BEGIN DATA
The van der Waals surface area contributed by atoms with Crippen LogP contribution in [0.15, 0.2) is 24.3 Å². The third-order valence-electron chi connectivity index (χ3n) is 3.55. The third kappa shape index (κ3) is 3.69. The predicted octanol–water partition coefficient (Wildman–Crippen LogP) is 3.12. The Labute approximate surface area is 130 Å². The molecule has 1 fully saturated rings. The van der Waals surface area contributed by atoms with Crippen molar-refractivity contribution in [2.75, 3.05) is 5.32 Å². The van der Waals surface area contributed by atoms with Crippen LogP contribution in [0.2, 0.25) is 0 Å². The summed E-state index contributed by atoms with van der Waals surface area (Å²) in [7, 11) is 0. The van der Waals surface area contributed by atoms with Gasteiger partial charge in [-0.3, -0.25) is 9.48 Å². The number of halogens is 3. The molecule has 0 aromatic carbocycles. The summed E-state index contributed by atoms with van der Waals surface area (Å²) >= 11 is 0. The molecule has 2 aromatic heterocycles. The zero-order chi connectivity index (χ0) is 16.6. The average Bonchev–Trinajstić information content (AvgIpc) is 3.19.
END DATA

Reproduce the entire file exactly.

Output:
The van der Waals surface area contributed by atoms with Crippen LogP contribution in [0.15, 0.2) is 24.3 Å². The third-order valence-electron chi connectivity index (χ3n) is 3.55. The third kappa shape index (κ3) is 3.69. The predicted octanol–water partition coefficient (Wildman–Crippen LogP) is 3.12. The Labute approximate surface area is 130 Å². The molecule has 1 fully saturated rings. The van der Waals surface area contributed by atoms with Crippen molar-refractivity contribution in [2.75, 3.05) is 5.32 Å². The van der Waals surface area contributed by atoms with Crippen LogP contribution in [0.2, 0.25) is 0 Å². The summed E-state index contributed by atoms with van der Waals surface area (Å²) in [7, 11) is 0. The van der Waals surface area contributed by atoms with Gasteiger partial charge in [-0.3, -0.25) is 9.48 Å². The number of halogens is 3. The molecule has 0 aromatic carbocycles. The summed E-state index contributed by atoms with van der Waals surface area (Å²) >= 11 is 0. The molecule has 2 aromatic heterocycles. The zero-order chi connectivity index (χ0) is 16.6. The average Bonchev–Trinajstić information content (AvgIpc) is 3.19.